Small rodents are popular pets, as they are generally easy to care for. Specific behavior depends on species.
Gerbils are active, hardy creatures that can be territorial; thus, they are best caged singly. They should never be picked up by their tails, as tail skin can slough easily. They are desert animals that drink very small quantities of water.
Hamsters tend to be less active and easier to hold; however, they can jump, are nocturnal (active at night), and may bite if awakened suddenly. Like gerbils, they should be kept singly. Hamsters tend to develop stress-related diseases, such as gastrointestinal problems, more easily than some of the other small rodents. They also do not tolerate hot, humid conditions and need to be kept relatively cool. At very low temperatures, they go into a deep, hibernating sleep. Hamsters generally like to exercise on wheels and may escape their cages by chewing through plastic. All small rodents’ incisor teeth grow continuously; thus, they should be provided with safe, wooden toys on which to chew.
Mice are very quick moving, fairly disease-resistant, nocturnal animals that tend not to bite as much as some of the other smaller rodents. Male mice may fight, but females can be housed together successfully.
Small rodents may be housed in plastic or wire cages or in aquariums. Aquariums are more escape proof but can be poorly ventilated and difficult to clean. Aquariums must be covered with mesh tops that firmly attach to the tank to prevent escape.
Plastic-walled cages may be easier to clean but also may be poorly ventilated. If wire cages are used, the spaces between wire mesh should not be so wide that small rodent feet can get caught. Ideally, the cage bottom should have a plastic tray that slides out easily for cleaning.
Bedding should be made from recycled paper products, newspaper, or paper towels. Wood shavings and corncob are not recommended, as they may be dusty, allergenic, and difficult to keep clean. Food may be offered in small, heavy, shallow dishes; overhead hoppers affixed to cage walls also may be used to prevent food hoarding and food contamination with feces. Water should be given in small sipper bottles hung inside the cage. Care should be taken to ensure that the sipper tubes in these bottles don’t get blocked with air bubbles or debris and that bottles don’t empty out from leaking.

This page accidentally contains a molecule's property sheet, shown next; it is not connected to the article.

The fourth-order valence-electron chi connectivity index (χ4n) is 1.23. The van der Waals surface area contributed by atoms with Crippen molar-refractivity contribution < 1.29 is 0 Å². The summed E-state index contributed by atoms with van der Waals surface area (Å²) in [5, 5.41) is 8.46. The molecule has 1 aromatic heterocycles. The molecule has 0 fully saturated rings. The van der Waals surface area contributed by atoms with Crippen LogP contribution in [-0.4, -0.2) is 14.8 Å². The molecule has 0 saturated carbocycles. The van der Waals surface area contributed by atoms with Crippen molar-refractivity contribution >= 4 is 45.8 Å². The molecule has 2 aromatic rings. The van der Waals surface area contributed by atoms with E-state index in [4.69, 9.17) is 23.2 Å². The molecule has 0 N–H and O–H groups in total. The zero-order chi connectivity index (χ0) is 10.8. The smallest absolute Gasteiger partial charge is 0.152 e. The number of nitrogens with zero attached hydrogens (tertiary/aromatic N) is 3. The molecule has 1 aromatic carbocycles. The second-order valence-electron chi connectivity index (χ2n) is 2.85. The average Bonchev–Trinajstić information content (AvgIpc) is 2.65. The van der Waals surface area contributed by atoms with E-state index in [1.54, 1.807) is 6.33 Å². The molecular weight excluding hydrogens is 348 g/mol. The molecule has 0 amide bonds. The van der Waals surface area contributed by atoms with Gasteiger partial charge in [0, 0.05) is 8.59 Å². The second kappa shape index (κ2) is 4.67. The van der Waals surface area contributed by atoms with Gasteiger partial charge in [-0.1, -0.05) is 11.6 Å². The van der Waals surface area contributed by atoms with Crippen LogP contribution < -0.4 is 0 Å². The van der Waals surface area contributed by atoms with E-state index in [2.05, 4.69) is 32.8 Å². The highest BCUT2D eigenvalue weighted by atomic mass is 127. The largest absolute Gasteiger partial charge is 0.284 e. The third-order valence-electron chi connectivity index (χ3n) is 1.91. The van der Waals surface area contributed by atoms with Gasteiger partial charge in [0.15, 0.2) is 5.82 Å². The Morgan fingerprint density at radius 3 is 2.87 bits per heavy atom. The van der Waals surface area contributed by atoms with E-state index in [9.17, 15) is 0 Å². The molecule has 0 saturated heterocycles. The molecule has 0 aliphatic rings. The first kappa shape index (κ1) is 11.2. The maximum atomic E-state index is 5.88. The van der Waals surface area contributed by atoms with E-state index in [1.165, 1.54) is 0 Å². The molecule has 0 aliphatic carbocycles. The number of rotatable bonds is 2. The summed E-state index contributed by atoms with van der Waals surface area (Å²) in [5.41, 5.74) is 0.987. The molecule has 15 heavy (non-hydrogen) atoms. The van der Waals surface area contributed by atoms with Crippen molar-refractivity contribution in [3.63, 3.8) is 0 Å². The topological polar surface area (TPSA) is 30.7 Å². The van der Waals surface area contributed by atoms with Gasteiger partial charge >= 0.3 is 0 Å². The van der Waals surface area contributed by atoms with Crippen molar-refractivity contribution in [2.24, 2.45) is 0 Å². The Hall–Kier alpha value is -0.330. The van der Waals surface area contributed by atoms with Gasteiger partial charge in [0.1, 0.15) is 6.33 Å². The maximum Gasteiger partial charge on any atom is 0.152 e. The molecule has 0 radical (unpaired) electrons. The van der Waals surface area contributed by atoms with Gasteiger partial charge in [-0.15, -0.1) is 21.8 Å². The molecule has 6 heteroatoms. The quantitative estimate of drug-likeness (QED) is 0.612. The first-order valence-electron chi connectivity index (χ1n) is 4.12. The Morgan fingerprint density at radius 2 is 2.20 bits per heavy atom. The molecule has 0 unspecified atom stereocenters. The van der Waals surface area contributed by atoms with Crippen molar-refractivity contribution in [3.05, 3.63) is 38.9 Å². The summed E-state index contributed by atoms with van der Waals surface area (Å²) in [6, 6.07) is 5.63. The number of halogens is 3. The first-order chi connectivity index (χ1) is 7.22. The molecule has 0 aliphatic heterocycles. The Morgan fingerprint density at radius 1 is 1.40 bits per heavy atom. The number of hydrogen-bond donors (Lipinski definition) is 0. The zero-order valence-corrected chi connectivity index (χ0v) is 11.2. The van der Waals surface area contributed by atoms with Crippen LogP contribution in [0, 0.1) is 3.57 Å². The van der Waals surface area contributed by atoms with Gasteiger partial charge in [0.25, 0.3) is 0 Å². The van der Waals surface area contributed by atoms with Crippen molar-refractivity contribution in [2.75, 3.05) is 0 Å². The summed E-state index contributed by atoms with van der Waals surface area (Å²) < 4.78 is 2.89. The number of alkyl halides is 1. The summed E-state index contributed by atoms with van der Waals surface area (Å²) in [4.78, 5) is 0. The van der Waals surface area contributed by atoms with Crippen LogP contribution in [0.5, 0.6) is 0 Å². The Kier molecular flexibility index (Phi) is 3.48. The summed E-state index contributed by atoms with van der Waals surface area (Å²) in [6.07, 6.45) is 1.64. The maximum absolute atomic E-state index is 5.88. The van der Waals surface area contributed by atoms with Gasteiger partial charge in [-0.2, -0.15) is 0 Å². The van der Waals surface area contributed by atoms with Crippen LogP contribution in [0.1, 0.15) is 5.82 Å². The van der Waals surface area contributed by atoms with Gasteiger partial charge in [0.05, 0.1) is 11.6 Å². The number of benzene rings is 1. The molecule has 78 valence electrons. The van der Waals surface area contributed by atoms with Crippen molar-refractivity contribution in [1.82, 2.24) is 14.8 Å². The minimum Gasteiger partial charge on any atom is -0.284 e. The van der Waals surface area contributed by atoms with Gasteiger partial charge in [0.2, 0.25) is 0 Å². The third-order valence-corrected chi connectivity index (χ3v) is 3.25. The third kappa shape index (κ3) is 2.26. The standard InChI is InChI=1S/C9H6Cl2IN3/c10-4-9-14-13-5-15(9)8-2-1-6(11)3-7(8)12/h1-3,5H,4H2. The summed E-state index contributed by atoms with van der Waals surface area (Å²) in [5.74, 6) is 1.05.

Many small rodents, especially hamsters, love to run on exercise wheels. Longhaired hamsters’ coats should be trimmed short to ensure they don’t get caught in wheels, and wheels should not have sharp edges that cause injury. Wheels should be solid plastic, with no slots or holes, to prevent feet and tails from getting caught. Small rodents often enjoy rolling around inside plastic spherical exercise balls but should be kept away from stairways and small children when inside these balls.
Plastic mazes and tunnels can also be fun for small rodents. These pets must be taken out their cages daily and handled to socialize them and to provide environmental stimulation.
The nutritional requirements of most small rodents are similar. In general, commercially available formulated diets, either in block or pelleted form, are recommended for small rodents. Feeding all-seed diets or seed-pellet combinations are not recommended, as most small rodents will select out the high-fat seeds, ignoring the more nutritious pellets, leading to obesity, vitamin/mineral deficiency, and other nutritional problems, such as osteoporosis.
Small amounts of fresh vegetables and fruit may also be offered daily. Gradual introduction of any new food is essential to prevent starvation.
All small rodents should be examined by an exotic animal veterinarian initially after purchase and annually to ensure they are healthy. They should receive a complete physical examination, as well as a fecal analysis to check for parasites. Species-specific diet and husbandry requirements should be reviewed. Proper preventative medicine can help avoid the development of disease and ensure the lifelong health of your small rodent.